There was an excellent article in The Atlantic magazine on the likelihood of executing innocent people in the USA, and the terrible flaws in our justice system.  It's full of outrage, and the author makes many chilling points:

Since the Supreme Court reinstated the death penalty, in 1976, more than eighty death-row inmates have been freed from prison, their convictions overturned by evidence of innocence. That may not sound like many, given the huge U.S. prison population, but it is more than one percent of the 6,000 men and women who were sentenced to death in that same period, and equal to almost 15 percent of those actually executed.

Probably many more of the death-row inmates are actually innocent, but don't have the strong evidence of innocence required to vacate their convictions. 

A 1996 Justice Department report, Convicted by Juries, Exonerated by Science: Case Studies in the Use of DNA Evidence to Establish Innocence After Trial, found that in 8,048 rape and rape-and-murder cases referred to the FBI crime lab from 1988 to mid-1995, a staggering 2,012 of the primary suspects were exonerated owing to DNA evidence alone.

There is no logical reason to think that police-error rates in criminal investigations lacking DNA evidence are any better than the 25 percent error rate in those where it is present.

And the public defenders do a shockingly cursory job of defending people in capital cases, where there a risk they might be sentenced to death. The money available for the public defenders is terribly inadequate.
So the death penalty specifically involves the victimization of people who have little money.  It's also applied in a way that victimizes black people. 
The article makes good suggestions for reforming the system.

I've watched a lot of Dateline crime shows on Youtube.  Many of them are about people who were found guilty of murder with little evidence, and the show doesn't convince me the person is guilty, and they probably didn't leave out major evidence.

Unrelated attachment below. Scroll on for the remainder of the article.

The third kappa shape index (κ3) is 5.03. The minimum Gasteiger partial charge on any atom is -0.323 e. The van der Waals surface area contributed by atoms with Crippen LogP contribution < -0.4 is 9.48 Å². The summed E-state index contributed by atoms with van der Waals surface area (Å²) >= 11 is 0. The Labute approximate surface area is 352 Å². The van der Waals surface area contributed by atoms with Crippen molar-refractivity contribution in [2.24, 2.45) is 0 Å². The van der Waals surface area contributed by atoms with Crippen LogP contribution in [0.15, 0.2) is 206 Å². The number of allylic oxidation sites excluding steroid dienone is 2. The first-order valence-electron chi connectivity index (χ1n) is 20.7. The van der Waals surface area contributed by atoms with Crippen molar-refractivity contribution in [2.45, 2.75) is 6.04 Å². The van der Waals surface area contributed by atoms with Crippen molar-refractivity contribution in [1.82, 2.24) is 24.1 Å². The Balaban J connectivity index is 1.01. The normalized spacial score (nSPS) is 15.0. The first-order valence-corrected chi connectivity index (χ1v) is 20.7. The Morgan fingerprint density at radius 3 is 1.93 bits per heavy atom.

So I ask myself, how common is this?  Dateline is looking for interesting shows, and it's interesting when someone who could well be innocent is convicted.  So there's a bias. 

But reading the Atlantic article makes me think wrongful convictions are much more common than we would like to believe.  And also, executions of people who are innocent. Edward Earl Johnson was a young black man convicted of murder who was executed in 1987.  Many legal observers believe he was innocent, and the prison warden who arranged for his execution, believed him to be innocent.  There's a BBC documentary about the last 2 weeks of his life. 

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You got that right Fran.

The movie "West of Memphis" is available free online.  It's a documentary about the West Memphis Three.  They were 3 young guys who were convicted of the murder of 3 young boys, with no real evidence.  One of them was on Death Row in Arkansas for many years.  He was a Satanist and there was a wave of hysteria about ritual cult murders in the USA at the time.  This was in the "Bible belt", which has a lot of prejudice against any alternative religion. 

They had experts testify about Satanism and how the wounds on the boys, including an amputated penis, were cult-connected.